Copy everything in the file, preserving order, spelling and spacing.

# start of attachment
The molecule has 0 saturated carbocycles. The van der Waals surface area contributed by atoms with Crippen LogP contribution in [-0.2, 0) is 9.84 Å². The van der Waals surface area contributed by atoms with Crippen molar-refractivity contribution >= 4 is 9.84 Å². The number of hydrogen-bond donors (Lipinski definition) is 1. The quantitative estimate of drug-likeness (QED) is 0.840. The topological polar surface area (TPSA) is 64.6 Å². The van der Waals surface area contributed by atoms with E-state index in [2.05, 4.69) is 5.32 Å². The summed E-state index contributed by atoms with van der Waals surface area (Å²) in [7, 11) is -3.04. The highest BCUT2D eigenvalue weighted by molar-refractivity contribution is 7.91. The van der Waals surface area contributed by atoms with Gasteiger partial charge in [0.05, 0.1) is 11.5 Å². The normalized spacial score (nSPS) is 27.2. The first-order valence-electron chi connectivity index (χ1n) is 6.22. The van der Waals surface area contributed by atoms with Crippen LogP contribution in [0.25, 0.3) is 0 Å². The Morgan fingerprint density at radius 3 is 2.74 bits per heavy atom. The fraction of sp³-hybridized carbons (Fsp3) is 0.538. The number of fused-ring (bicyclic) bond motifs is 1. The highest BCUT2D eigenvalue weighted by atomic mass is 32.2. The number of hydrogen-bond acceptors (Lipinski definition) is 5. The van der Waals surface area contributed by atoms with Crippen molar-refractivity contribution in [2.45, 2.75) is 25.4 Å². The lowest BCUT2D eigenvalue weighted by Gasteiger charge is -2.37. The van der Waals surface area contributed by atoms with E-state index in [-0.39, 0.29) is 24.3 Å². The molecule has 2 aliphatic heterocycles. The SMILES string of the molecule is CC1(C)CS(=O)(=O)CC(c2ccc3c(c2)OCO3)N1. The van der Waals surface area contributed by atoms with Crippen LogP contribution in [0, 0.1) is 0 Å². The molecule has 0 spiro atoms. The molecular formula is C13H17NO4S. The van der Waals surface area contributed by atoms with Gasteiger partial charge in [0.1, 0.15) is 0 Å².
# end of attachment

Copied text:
The molecule has 0 saturated carbocycles. The van der Waals surface area contributed by atoms with Crippen LogP contribution in [-0.2, 0) is 9.84 Å². The van der Waals surface area contributed by atoms with Crippen molar-refractivity contribution >= 4 is 9.84 Å². The number of hydrogen-bond donors (Lipinski definition) is 1. The quantitative estimate of drug-likeness (QED) is 0.840. The topological polar surface area (TPSA) is 64.6 Å². The van der Waals surface area contributed by atoms with E-state index in [2.05, 4.69) is 5.32 Å². The summed E-state index contributed by atoms with van der Waals surface area (Å²) in [7, 11) is -3.04. The highest BCUT2D eigenvalue weighted by molar-refractivity contribution is 7.91. The van der Waals surface area contributed by atoms with Gasteiger partial charge in [0.05, 0.1) is 11.5 Å². The normalized spacial score (nSPS) is 27.2. The first-order valence-electron chi connectivity index (χ1n) is 6.22. The van der Waals surface area contributed by atoms with Crippen LogP contribution in [0.25, 0.3) is 0 Å². The Morgan fingerprint density at radius 3 is 2.74 bits per heavy atom. The fraction of sp³-hybridized carbons (Fsp3) is 0.538. The number of fused-ring (bicyclic) bond motifs is 1. The highest BCUT2D eigenvalue weighted by atomic mass is 32.2. The number of hydrogen-bond acceptors (Lipinski definition) is 5. The van der Waals surface area contributed by atoms with Crippen molar-refractivity contribution in [2.45, 2.75) is 25.4 Å². The lowest BCUT2D eigenvalue weighted by Gasteiger charge is -2.37. The van der Waals surface area contributed by atoms with E-state index in [-0.39, 0.29) is 24.3 Å². The molecule has 2 aliphatic heterocycles. The SMILES string of the molecule is CC1(C)CS(=O)(=O)CC(c2ccc3c(c2)OCO3)N1. The van der Waals surface area contributed by atoms with Crippen LogP contribution in [0, 0.1) is 0 Å². The molecule has 0 spiro atoms. The molecular formula is C13H17NO4S. The van der Waals surface area contributed by atoms with Gasteiger partial charge in [0.1, 0.15) is 0 Å².